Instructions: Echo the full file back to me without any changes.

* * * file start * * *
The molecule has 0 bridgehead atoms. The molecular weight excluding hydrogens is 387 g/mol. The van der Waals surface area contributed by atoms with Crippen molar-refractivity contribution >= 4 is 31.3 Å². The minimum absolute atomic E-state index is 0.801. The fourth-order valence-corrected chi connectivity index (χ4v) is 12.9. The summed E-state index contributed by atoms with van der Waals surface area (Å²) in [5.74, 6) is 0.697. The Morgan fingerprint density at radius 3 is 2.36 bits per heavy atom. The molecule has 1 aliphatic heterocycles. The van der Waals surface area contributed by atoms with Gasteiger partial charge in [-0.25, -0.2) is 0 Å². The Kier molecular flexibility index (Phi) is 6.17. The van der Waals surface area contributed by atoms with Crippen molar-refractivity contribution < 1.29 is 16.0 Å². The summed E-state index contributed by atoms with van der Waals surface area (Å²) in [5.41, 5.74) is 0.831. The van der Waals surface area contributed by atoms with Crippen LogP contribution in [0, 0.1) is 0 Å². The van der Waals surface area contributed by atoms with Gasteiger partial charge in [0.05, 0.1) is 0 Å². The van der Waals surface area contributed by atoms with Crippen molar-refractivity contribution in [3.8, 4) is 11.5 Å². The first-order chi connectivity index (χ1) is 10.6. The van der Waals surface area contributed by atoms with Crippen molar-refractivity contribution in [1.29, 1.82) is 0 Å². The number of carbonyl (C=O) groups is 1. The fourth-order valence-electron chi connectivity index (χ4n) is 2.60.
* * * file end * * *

The molecule has 0 bridgehead atoms. The molecular weight excluding hydrogens is 387 g/mol. The van der Waals surface area contributed by atoms with Crippen molar-refractivity contribution >= 4 is 31.3 Å². The minimum absolute atomic E-state index is 0.801. The fourth-order valence-corrected chi connectivity index (χ4v) is 12.9. The summed E-state index contributed by atoms with van der Waals surface area (Å²) in [5.74, 6) is 0.697. The Morgan fingerprint density at radius 3 is 2.36 bits per heavy atom. The molecule has 1 aliphatic heterocycles. The van der Waals surface area contributed by atoms with Gasteiger partial charge in [-0.25, -0.2) is 0 Å². The Kier molecular flexibility index (Phi) is 6.17. The van der Waals surface area contributed by atoms with Crippen molar-refractivity contribution < 1.29 is 16.0 Å². The summed E-state index contributed by atoms with van der Waals surface area (Å²) in [5.41, 5.74) is 0.831. The van der Waals surface area contributed by atoms with Crippen LogP contribution in [0, 0.1) is 0 Å². The van der Waals surface area contributed by atoms with Gasteiger partial charge in [0.05, 0.1) is 0 Å². The van der Waals surface area contributed by atoms with Crippen molar-refractivity contribution in [3.8, 4) is 11.5 Å². The first-order chi connectivity index (χ1) is 10.6. The van der Waals surface area contributed by atoms with Crippen molar-refractivity contribution in [1.29, 1.82) is 0 Å². The number of carbonyl (C=O) groups is 1. The fourth-order valence-electron chi connectivity index (χ4n) is 2.60.